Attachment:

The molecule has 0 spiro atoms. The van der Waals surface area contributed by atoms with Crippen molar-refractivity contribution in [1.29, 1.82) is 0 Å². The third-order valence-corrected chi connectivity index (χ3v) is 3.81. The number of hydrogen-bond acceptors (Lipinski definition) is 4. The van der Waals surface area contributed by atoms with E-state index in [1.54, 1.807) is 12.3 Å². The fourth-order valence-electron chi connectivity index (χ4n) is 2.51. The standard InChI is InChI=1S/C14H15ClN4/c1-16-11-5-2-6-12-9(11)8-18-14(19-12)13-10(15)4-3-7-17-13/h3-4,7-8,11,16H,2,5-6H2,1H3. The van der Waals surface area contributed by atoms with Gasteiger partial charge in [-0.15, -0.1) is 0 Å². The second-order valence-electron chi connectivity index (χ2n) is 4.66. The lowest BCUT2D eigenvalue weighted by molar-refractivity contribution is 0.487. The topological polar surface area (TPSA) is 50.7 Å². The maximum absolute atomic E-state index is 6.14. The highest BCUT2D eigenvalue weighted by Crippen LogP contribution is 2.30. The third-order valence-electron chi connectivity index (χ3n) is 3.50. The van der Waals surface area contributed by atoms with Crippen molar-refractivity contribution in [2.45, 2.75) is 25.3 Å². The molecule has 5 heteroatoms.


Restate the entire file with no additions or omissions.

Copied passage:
The molecule has 0 spiro atoms. The van der Waals surface area contributed by atoms with Crippen molar-refractivity contribution in [1.29, 1.82) is 0 Å². The third-order valence-corrected chi connectivity index (χ3v) is 3.81. The number of hydrogen-bond acceptors (Lipinski definition) is 4. The van der Waals surface area contributed by atoms with E-state index in [1.54, 1.807) is 12.3 Å². The fourth-order valence-electron chi connectivity index (χ4n) is 2.51. The standard InChI is InChI=1S/C14H15ClN4/c1-16-11-5-2-6-12-9(11)8-18-14(19-12)13-10(15)4-3-7-17-13/h3-4,7-8,11,16H,2,5-6H2,1H3. The van der Waals surface area contributed by atoms with Gasteiger partial charge in [-0.15, -0.1) is 0 Å². The second-order valence-electron chi connectivity index (χ2n) is 4.66. The lowest BCUT2D eigenvalue weighted by molar-refractivity contribution is 0.487. The topological polar surface area (TPSA) is 50.7 Å². The maximum absolute atomic E-state index is 6.14. The highest BCUT2D eigenvalue weighted by Crippen LogP contribution is 2.30. The third-order valence-electron chi connectivity index (χ3n) is 3.50. The van der Waals surface area contributed by atoms with Crippen molar-refractivity contribution in [2.45, 2.75) is 25.3 Å². The molecule has 5 heteroatoms.